NextGen modernization of our National Airspace System impacts not only airlines, airports, and air traffic control, but the flying public and people living near airports. In this regard, the NextGen Advisory Committee (NAC) meetings are an opportunity for the public to weigh in on the technologies, operations, and issues regarding NextGen implementation. Unfortunately, we are concerned about the following limitations and undue barriers our constituents face in their continued engagement with NAC.

First, according to FAA internal guidelines, public notification of upcoming NextGen Advisory Committee meetings are only required to be published 15 days before a meeting. This leaves interested members of the public little time to make arrangements to attend. For example, the next meeting of the NAC will be held on July 30, 2019 in McLean, Virginia. This gives members of the public in New York State only 15 days to purchase a flight or train ticket for travel—costs for which can rise prohibitively in the days leading up to the travel day—and to book accommodations if necessary.

Second, announcements are published in the Federal Register, which can be difficult for members of the public to navigate when hunting for a specific meeting, and identical announcements are not made on the more user-friendly FAA website until several days afterwards.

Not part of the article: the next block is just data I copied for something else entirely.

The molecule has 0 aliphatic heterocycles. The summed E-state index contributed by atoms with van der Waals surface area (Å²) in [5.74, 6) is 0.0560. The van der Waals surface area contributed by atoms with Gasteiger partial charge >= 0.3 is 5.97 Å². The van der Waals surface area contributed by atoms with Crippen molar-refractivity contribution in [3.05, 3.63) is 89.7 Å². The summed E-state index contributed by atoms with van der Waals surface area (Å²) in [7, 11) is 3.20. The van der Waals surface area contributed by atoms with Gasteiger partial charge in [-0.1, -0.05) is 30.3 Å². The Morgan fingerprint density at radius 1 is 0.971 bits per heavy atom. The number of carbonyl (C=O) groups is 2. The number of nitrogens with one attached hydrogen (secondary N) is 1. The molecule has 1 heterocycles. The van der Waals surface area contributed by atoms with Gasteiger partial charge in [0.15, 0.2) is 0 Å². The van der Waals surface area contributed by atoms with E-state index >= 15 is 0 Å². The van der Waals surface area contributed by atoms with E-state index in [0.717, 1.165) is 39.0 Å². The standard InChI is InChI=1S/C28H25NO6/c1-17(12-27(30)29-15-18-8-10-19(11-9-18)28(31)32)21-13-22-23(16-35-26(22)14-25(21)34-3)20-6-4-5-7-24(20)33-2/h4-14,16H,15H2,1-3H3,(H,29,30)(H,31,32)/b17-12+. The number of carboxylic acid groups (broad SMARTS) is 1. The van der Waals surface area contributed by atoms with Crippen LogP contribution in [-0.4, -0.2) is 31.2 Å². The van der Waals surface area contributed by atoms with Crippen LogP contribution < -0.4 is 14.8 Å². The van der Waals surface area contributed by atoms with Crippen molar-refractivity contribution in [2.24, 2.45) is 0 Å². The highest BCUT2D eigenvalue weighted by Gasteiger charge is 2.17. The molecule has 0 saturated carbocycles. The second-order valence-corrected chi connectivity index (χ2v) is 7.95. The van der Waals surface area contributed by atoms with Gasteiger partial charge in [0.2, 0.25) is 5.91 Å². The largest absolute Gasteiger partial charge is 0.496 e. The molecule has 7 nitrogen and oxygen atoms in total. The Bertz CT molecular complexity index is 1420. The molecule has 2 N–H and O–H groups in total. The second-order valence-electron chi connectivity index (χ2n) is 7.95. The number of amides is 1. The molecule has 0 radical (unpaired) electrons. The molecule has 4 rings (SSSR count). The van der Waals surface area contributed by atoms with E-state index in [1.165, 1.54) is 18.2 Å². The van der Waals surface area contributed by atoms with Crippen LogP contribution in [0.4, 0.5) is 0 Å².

Third, for those who are unable to attend in person—due to cost, time constraints, or physical inability to travel—the opportunities for public input are limited at this time, as the FAA does not videotape or livestream these meetings.

As such, we request that the FAA revise your guidelines to incorporate the following changes:

  1. Ensure that when announcements are made in the Federal Register of the meeting time, they are simultaneously published in a more user-friendly location, such as FAA’s website;
  2. Extend the current 15 days of advanced Notice of Public Meetings with a longer lead time; and
  3. Make the NAC meetings viewable and accessible via livestream.

Implementing these actions would make the public meetings more inclusive to all members of the public and increase transparency. We look forward to hearing from you on incorporating these elements.

Thank you for your consideration of this request.


Charles E. Schumer                  Kirsten Gillibrand                   Grace Meng      

United States Senator               United States Senator              Member of Congress

CC: Pamela Whitley, Acting Assistant Administrator for NextGen, Federal Aviation Administration